14. Modeling of Kerena Emergency Condenser

    Science.gov (United States)

    Bryk, Rafał; Schmidt, Holger; Mull, Thomas; Wagner, Thomas; Ganzmann, Ingo; Herbst, Oliver

    2017-12-01

    KERENA is an innovative boiling water reactor concept equipped with several passive safety systems. For the experimental verification of performance of the systems and for codes validation, the Integral Test Stand Karlstein (INKA) was built in Karlstein, Germany. The emergency condenser (EC) system transfers heat from the reactor pressure vessel (RPV) to the core flooding pool in case of water level decrease in the RPV. EC is composed of a large number of slightly inclined tubes. During accident conditions, steam enters into the tubes and condenses due to the contact of the tubes with cold water at the secondary side. The condensed water flows then back to the RPV due to gravity. In this paper two approaches for modeling of condensation in slightly inclined tubes are compared and verified against experiments. The first approach is based on the flow regime map. Depending on the regime, heat transfer coefficient is calculated according to specific semi-empirical correlation. The second approach uses a general, fully-empirical correlation. The models are developed with utilization of the object-oriented Modelica language and the open-source OpenModelica environment. The results are compared with data obtained during a large scale integral test, simulating loss of coolant accident performed at Integral Test Stand Karlstein (INKA). The comparison shows a good agreement.Due to the modularity of models, both of them may be used in the future in systems incorporating condensation in horizontal or slightly inclined tubes. Depending on his preferences, the modeller may choose one-equation based approach or more sophisticated model composed of several exchangeable semi-empirical correlations.

  15. Modeling of Kerena Emergency Condenser

    Directory of Open Access Journals (Sweden)

    Bryk Rafał

    2017-12-01

    Full Text Available KERENA is an innovative boiling water reactor concept equipped with several passive safety systems. For the experimental verification of performance of the systems and for codes validation, the Integral Test Stand Karlstein (INKA was built in Karlstein, Germany. The emergency condenser (EC system transfers heat from the reactor pressure vessel (RPV to the core flooding pool in case of water level decrease in the RPV. EC is composed of a large number of slightly inclined tubes. During accident conditions, steam enters into the tubes and condenses due to the contact of the tubes with cold water at the secondary side. The condensed water flows then back to the RPV due to gravity. In this paper two approaches for modeling of condensation in slightly inclined tubes are compared and verified against experiments. The first approach is based on the flow regime map. Depending on the regime, heat transfer coefficient is calculated according to specific semi-empirical correlation. The second approach uses a general, fully-empirical correlation. The models are developed with utilization of the object-oriented Modelica language and the open-source OpenModelica environment. The results are compared with data obtained during a large scale integral test, simulating loss of coolant accident performed at Integral Test Stand Karlstein (INKA. The comparison shows a good agreement.Due to the modularity of models, both of them may be used in the future in systems incorporating condensation in horizontal or slightly inclined tubes. Depending on his preferences, the modeller may choose one-equation based approach or more sophisticated model composed of several exchangeable semi-empirical correlations.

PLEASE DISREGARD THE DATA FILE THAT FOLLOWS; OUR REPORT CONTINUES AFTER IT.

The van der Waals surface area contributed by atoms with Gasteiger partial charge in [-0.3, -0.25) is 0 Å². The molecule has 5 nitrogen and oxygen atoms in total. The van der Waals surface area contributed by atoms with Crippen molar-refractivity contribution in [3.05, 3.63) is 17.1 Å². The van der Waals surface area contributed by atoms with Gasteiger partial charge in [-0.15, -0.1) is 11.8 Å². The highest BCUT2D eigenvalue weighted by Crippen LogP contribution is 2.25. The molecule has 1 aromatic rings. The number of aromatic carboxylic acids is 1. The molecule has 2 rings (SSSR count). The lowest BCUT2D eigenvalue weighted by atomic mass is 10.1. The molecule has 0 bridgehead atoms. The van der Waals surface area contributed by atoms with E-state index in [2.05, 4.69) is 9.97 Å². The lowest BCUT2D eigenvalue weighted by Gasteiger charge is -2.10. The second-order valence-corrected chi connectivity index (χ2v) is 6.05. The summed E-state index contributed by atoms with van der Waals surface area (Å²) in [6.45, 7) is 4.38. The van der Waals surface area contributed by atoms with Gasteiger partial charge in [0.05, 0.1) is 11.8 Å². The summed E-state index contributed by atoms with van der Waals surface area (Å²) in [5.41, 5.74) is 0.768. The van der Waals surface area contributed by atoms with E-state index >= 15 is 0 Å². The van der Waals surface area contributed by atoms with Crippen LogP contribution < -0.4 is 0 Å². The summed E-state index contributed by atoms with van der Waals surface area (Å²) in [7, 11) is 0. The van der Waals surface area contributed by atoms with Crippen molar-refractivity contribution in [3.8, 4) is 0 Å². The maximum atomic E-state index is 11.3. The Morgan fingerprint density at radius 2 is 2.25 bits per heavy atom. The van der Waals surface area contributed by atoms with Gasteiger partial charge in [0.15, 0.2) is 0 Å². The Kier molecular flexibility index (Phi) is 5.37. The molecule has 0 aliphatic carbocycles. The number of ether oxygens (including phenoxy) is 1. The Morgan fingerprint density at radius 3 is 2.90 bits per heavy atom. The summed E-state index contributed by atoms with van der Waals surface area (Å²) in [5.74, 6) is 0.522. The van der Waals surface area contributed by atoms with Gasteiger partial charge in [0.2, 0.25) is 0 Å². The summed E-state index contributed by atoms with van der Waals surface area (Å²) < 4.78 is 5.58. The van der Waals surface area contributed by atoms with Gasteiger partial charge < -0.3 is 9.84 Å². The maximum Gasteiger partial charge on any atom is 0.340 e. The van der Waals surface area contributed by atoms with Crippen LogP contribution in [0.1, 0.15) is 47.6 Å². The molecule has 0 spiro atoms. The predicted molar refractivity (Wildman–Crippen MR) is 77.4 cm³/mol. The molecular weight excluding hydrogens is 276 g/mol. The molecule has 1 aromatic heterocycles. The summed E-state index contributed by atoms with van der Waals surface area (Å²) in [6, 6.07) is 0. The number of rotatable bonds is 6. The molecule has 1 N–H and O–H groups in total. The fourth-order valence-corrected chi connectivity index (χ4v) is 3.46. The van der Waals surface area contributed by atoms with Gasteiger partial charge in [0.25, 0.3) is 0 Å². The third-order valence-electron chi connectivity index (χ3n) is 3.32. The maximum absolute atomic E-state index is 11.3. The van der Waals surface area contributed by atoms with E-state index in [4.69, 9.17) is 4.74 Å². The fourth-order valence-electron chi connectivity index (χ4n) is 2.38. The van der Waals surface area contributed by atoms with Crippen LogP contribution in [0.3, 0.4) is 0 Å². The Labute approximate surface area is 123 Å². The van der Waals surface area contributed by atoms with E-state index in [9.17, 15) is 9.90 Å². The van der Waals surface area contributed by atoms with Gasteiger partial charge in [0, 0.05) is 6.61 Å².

16. Hormonal emergency contraception: a clinical primer.

    Science.gov (United States)

    Ziebarth, Angela; Hansen, Keith A

    2007-03-01

    Unintended and teenage pregnancies are major public health concerns in the United States. Emergency contraception is used to prevent pregnancy after failure of a contraceptive method or after unprotected intercourse. Expanded use of emergency contraception has the potential to reduce unintended pregnancy and induced abortions, while reducing state and federal healthcare expenditures. The recent approval of Plan B as an over-the-counter medication for individuals over 18 years of age should improve access to this medication. However, there are still widespread misconceptions about the mechanisms and implications of emergency contraception. Expanded access to emergency contraception is associated with increased use, but not associated with decreased efficacy, increased sexual risk-taking behavior, or less consistent use of traditional birth control methods. This review is designed to provide clinicians with information regarding the use of emergency contraception for reproductive age patients. It includes a brief description of methods of use, mechanisms of action, and side effect profiles of the most commonly used methods of emergency contraception, levonorgestrel and the Yuzpe method.